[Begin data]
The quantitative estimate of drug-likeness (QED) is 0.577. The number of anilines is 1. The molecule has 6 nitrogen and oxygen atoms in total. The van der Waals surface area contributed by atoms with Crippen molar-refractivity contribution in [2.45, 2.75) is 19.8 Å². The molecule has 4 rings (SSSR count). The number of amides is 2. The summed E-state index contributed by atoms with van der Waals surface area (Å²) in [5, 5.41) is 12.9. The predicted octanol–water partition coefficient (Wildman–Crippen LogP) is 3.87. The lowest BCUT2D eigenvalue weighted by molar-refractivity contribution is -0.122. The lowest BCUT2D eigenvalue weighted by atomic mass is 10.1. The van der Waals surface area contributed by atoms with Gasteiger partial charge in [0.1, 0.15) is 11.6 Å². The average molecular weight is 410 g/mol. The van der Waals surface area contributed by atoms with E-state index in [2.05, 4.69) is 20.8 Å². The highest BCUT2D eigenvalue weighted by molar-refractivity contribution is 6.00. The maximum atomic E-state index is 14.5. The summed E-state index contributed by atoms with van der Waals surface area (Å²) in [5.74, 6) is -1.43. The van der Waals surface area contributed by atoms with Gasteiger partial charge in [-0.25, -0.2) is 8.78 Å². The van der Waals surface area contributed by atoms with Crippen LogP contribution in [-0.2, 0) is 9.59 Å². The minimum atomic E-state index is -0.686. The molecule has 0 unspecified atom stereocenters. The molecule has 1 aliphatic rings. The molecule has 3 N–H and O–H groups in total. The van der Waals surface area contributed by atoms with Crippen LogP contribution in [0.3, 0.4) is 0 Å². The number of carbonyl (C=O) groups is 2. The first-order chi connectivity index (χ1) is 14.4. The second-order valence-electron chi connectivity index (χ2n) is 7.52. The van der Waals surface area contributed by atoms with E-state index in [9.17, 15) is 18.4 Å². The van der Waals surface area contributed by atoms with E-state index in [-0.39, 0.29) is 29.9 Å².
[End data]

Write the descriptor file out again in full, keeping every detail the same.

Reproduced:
The quantitative estimate of drug-likeness (QED) is 0.577. The number of anilines is 1. The molecule has 6 nitrogen and oxygen atoms in total. The van der Waals surface area contributed by atoms with Crippen molar-refractivity contribution in [2.45, 2.75) is 19.8 Å². The molecule has 4 rings (SSSR count). The number of amides is 2. The summed E-state index contributed by atoms with van der Waals surface area (Å²) in [5, 5.41) is 12.9. The predicted octanol–water partition coefficient (Wildman–Crippen LogP) is 3.87. The lowest BCUT2D eigenvalue weighted by molar-refractivity contribution is -0.122. The lowest BCUT2D eigenvalue weighted by atomic mass is 10.1. The van der Waals surface area contributed by atoms with Gasteiger partial charge in [0.1, 0.15) is 11.6 Å². The average molecular weight is 410 g/mol. The van der Waals surface area contributed by atoms with E-state index in [2.05, 4.69) is 20.8 Å². The highest BCUT2D eigenvalue weighted by molar-refractivity contribution is 6.00. The maximum atomic E-state index is 14.5. The summed E-state index contributed by atoms with van der Waals surface area (Å²) in [5.74, 6) is -1.43. The van der Waals surface area contributed by atoms with Gasteiger partial charge in [-0.25, -0.2) is 8.78 Å². The van der Waals surface area contributed by atoms with Crippen LogP contribution in [-0.2, 0) is 9.59 Å². The minimum atomic E-state index is -0.686. The molecule has 0 unspecified atom stereocenters. The molecule has 1 aliphatic rings. The molecule has 3 N–H and O–H groups in total. The van der Waals surface area contributed by atoms with Crippen LogP contribution in [0.3, 0.4) is 0 Å². The number of carbonyl (C=O) groups is 2. The first-order chi connectivity index (χ1) is 14.4. The second-order valence-electron chi connectivity index (χ2n) is 7.52. The van der Waals surface area contributed by atoms with E-state index in [9.17, 15) is 18.4 Å². The van der Waals surface area contributed by atoms with E-state index in [-0.39, 0.29) is 29.9 Å².